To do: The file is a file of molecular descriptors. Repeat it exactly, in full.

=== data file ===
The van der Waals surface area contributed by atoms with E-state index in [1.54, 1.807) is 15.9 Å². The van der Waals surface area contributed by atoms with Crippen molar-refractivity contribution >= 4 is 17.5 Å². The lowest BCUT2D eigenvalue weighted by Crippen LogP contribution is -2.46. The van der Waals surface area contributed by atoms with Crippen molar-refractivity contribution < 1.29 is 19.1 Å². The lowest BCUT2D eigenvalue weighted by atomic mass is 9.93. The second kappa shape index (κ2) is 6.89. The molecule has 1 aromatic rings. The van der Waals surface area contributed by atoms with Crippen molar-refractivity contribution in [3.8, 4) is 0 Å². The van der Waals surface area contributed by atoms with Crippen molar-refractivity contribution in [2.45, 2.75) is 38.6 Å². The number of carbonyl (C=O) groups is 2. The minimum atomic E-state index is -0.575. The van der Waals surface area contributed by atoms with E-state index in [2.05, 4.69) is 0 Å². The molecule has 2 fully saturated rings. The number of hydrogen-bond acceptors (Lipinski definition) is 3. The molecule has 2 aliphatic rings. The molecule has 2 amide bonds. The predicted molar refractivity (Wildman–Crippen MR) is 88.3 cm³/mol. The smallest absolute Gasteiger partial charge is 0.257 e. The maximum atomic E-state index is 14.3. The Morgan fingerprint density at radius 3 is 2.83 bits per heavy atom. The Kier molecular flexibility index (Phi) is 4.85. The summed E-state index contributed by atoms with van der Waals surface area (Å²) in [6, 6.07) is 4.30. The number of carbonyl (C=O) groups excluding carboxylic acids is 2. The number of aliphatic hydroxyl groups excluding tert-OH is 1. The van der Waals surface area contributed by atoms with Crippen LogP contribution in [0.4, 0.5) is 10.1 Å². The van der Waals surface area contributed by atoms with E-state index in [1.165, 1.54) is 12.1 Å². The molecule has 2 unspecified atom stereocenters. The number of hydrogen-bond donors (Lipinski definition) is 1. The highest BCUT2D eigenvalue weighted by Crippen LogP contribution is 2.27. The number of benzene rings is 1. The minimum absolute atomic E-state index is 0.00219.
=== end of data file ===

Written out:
The van der Waals surface area contributed by atoms with E-state index in [1.54, 1.807) is 15.9 Å². The van der Waals surface area contributed by atoms with Crippen molar-refractivity contribution >= 4 is 17.5 Å². The lowest BCUT2D eigenvalue weighted by Crippen LogP contribution is -2.46. The van der Waals surface area contributed by atoms with Crippen molar-refractivity contribution < 1.29 is 19.1 Å². The lowest BCUT2D eigenvalue weighted by atomic mass is 9.93. The second kappa shape index (κ2) is 6.89. The molecule has 1 aromatic rings. The van der Waals surface area contributed by atoms with Crippen molar-refractivity contribution in [3.8, 4) is 0 Å². The van der Waals surface area contributed by atoms with Crippen molar-refractivity contribution in [2.45, 2.75) is 38.6 Å². The number of carbonyl (C=O) groups is 2. The minimum atomic E-state index is -0.575. The van der Waals surface area contributed by atoms with E-state index in [2.05, 4.69) is 0 Å². The molecule has 2 fully saturated rings. The number of hydrogen-bond acceptors (Lipinski definition) is 3. The molecule has 2 aliphatic rings. The molecule has 2 amide bonds. The predicted molar refractivity (Wildman–Crippen MR) is 88.3 cm³/mol. The smallest absolute Gasteiger partial charge is 0.257 e. The maximum atomic E-state index is 14.3. The Morgan fingerprint density at radius 3 is 2.83 bits per heavy atom. The Kier molecular flexibility index (Phi) is 4.85. The summed E-state index contributed by atoms with van der Waals surface area (Å²) in [6, 6.07) is 4.30. The number of carbonyl (C=O) groups excluding carboxylic acids is 2. The number of aliphatic hydroxyl groups excluding tert-OH is 1. The van der Waals surface area contributed by atoms with Crippen LogP contribution in [0.4, 0.5) is 10.1 Å². The van der Waals surface area contributed by atoms with E-state index in [1.165, 1.54) is 12.1 Å². The molecule has 2 unspecified atom stereocenters. The number of hydrogen-bond donors (Lipinski definition) is 1. The highest BCUT2D eigenvalue weighted by Crippen LogP contribution is 2.27. The number of benzene rings is 1. The minimum absolute atomic E-state index is 0.00219.